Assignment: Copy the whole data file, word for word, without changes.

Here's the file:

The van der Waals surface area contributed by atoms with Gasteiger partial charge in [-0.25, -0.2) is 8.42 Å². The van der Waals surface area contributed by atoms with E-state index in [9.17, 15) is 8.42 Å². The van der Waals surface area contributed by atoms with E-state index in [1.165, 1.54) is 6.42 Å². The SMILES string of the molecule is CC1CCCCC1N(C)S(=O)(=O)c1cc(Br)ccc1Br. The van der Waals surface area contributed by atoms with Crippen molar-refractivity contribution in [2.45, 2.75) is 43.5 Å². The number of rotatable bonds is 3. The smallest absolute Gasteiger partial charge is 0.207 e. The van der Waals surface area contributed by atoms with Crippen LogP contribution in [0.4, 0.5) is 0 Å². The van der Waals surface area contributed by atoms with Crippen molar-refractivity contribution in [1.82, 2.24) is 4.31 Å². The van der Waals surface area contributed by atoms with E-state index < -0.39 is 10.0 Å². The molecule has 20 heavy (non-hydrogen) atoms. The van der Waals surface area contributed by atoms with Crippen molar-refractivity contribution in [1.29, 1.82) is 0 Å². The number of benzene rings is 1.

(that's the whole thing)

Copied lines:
The van der Waals surface area contributed by atoms with Gasteiger partial charge in [-0.25, -0.2) is 8.42 Å². The van der Waals surface area contributed by atoms with E-state index in [9.17, 15) is 8.42 Å². The van der Waals surface area contributed by atoms with E-state index in [1.165, 1.54) is 6.42 Å². The SMILES string of the molecule is CC1CCCCC1N(C)S(=O)(=O)c1cc(Br)ccc1Br. The van der Waals surface area contributed by atoms with Crippen molar-refractivity contribution in [2.45, 2.75) is 43.5 Å². The number of rotatable bonds is 3. The smallest absolute Gasteiger partial charge is 0.207 e. The van der Waals surface area contributed by atoms with Crippen LogP contribution in [0.4, 0.5) is 0 Å². The van der Waals surface area contributed by atoms with Crippen molar-refractivity contribution in [1.82, 2.24) is 4.31 Å². The van der Waals surface area contributed by atoms with E-state index < -0.39 is 10.0 Å². The molecule has 20 heavy (non-hydrogen) atoms. The van der Waals surface area contributed by atoms with Crippen molar-refractivity contribution in [1.29, 1.82) is 0 Å². The number of benzene rings is 1.